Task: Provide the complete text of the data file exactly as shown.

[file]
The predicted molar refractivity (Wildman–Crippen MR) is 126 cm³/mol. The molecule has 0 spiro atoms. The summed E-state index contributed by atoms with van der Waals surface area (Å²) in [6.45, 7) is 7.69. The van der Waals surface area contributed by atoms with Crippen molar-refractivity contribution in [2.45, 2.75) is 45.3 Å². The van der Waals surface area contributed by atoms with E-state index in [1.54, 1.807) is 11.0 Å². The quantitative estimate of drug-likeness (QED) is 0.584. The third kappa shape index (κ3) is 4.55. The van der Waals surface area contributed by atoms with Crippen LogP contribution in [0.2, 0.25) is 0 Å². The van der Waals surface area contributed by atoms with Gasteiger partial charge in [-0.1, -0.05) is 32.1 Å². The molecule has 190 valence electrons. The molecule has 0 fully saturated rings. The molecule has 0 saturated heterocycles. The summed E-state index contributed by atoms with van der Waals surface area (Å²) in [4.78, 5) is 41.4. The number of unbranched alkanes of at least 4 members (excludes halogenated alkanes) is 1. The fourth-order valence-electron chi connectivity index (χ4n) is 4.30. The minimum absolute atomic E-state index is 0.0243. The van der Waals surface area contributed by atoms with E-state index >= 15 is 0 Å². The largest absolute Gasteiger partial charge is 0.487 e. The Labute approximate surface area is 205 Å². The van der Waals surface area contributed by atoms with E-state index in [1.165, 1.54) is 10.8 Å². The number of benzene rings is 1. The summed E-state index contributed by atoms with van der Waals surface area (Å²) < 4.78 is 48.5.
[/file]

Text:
The predicted molar refractivity (Wildman–Crippen MR) is 126 cm³/mol. The molecule has 0 spiro atoms. The summed E-state index contributed by atoms with van der Waals surface area (Å²) in [6.45, 7) is 7.69. The van der Waals surface area contributed by atoms with Crippen molar-refractivity contribution in [2.45, 2.75) is 45.3 Å². The van der Waals surface area contributed by atoms with E-state index in [1.54, 1.807) is 11.0 Å². The quantitative estimate of drug-likeness (QED) is 0.584. The third kappa shape index (κ3) is 4.55. The van der Waals surface area contributed by atoms with Crippen LogP contribution in [0.2, 0.25) is 0 Å². The van der Waals surface area contributed by atoms with Gasteiger partial charge in [-0.1, -0.05) is 32.1 Å². The molecule has 190 valence electrons. The molecule has 0 fully saturated rings. The molecule has 0 saturated heterocycles. The summed E-state index contributed by atoms with van der Waals surface area (Å²) in [4.78, 5) is 41.4. The number of unbranched alkanes of at least 4 members (excludes halogenated alkanes) is 1. The fourth-order valence-electron chi connectivity index (χ4n) is 4.30. The minimum absolute atomic E-state index is 0.0243. The van der Waals surface area contributed by atoms with E-state index >= 15 is 0 Å². The largest absolute Gasteiger partial charge is 0.487 e. The Labute approximate surface area is 205 Å². The van der Waals surface area contributed by atoms with E-state index in [1.165, 1.54) is 10.8 Å². The number of benzene rings is 1. The summed E-state index contributed by atoms with van der Waals surface area (Å²) < 4.78 is 48.5.